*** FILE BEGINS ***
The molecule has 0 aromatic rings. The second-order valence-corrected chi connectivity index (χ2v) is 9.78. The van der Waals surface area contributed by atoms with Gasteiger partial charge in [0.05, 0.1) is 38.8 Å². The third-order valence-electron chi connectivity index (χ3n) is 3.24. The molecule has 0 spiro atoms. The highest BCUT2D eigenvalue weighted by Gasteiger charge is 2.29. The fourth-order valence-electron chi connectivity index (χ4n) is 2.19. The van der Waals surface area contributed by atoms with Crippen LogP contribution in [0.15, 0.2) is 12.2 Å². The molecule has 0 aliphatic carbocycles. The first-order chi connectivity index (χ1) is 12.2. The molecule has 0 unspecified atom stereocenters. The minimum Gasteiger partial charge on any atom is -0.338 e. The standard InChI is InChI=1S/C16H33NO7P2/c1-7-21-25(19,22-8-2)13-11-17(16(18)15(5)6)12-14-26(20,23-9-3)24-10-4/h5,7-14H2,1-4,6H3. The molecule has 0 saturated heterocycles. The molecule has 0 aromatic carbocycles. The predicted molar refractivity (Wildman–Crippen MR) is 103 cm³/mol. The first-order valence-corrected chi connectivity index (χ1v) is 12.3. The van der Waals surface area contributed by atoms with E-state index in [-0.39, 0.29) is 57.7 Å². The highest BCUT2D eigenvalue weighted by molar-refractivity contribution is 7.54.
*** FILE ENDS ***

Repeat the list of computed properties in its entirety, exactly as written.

The molecule has 0 aromatic rings. The second-order valence-corrected chi connectivity index (χ2v) is 9.78. The van der Waals surface area contributed by atoms with Gasteiger partial charge in [0.05, 0.1) is 38.8 Å². The third-order valence-electron chi connectivity index (χ3n) is 3.24. The molecule has 0 spiro atoms. The highest BCUT2D eigenvalue weighted by Gasteiger charge is 2.29. The fourth-order valence-electron chi connectivity index (χ4n) is 2.19. The van der Waals surface area contributed by atoms with Crippen LogP contribution in [0.15, 0.2) is 12.2 Å². The molecule has 0 aliphatic carbocycles. The first-order chi connectivity index (χ1) is 12.2. The molecule has 0 unspecified atom stereocenters. The minimum Gasteiger partial charge on any atom is -0.338 e. The standard InChI is InChI=1S/C16H33NO7P2/c1-7-21-25(19,22-8-2)13-11-17(16(18)15(5)6)12-14-26(20,23-9-3)24-10-4/h5,7-14H2,1-4,6H3. The molecule has 0 saturated heterocycles. The molecule has 0 aromatic carbocycles. The predicted molar refractivity (Wildman–Crippen MR) is 103 cm³/mol. The first-order valence-corrected chi connectivity index (χ1v) is 12.3. The van der Waals surface area contributed by atoms with E-state index in [-0.39, 0.29) is 57.7 Å². The highest BCUT2D eigenvalue weighted by molar-refractivity contribution is 7.54.